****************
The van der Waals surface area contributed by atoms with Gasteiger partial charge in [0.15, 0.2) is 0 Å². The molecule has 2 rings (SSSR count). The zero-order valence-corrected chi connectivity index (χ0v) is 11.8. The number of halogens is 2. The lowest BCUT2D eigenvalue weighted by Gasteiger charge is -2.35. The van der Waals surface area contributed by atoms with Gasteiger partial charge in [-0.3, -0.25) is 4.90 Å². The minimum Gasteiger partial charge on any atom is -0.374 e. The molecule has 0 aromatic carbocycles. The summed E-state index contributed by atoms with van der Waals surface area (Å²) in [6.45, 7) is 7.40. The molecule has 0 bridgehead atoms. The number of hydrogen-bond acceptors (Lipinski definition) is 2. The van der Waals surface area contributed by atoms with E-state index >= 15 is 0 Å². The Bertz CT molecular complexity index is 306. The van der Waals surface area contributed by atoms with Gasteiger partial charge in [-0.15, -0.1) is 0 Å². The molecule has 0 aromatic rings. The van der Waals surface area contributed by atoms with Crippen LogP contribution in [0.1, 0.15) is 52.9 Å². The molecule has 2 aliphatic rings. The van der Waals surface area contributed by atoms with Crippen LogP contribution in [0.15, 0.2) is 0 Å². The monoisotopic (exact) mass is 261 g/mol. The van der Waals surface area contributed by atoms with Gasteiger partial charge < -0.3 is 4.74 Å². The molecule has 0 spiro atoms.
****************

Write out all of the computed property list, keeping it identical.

The van der Waals surface area contributed by atoms with Gasteiger partial charge in [0.15, 0.2) is 0 Å². The molecule has 2 rings (SSSR count). The zero-order valence-corrected chi connectivity index (χ0v) is 11.8. The number of halogens is 2. The lowest BCUT2D eigenvalue weighted by Gasteiger charge is -2.35. The van der Waals surface area contributed by atoms with Gasteiger partial charge in [-0.3, -0.25) is 4.90 Å². The minimum Gasteiger partial charge on any atom is -0.374 e. The molecule has 0 aromatic carbocycles. The summed E-state index contributed by atoms with van der Waals surface area (Å²) in [6.45, 7) is 7.40. The molecule has 0 bridgehead atoms. The number of hydrogen-bond acceptors (Lipinski definition) is 2. The van der Waals surface area contributed by atoms with E-state index >= 15 is 0 Å². The Bertz CT molecular complexity index is 306. The van der Waals surface area contributed by atoms with Gasteiger partial charge in [-0.15, -0.1) is 0 Å². The molecule has 0 aromatic rings. The van der Waals surface area contributed by atoms with Crippen LogP contribution in [0.1, 0.15) is 52.9 Å². The molecule has 2 aliphatic rings. The van der Waals surface area contributed by atoms with Crippen LogP contribution in [0.15, 0.2) is 0 Å². The monoisotopic (exact) mass is 261 g/mol. The van der Waals surface area contributed by atoms with Gasteiger partial charge < -0.3 is 4.74 Å². The molecule has 0 spiro atoms.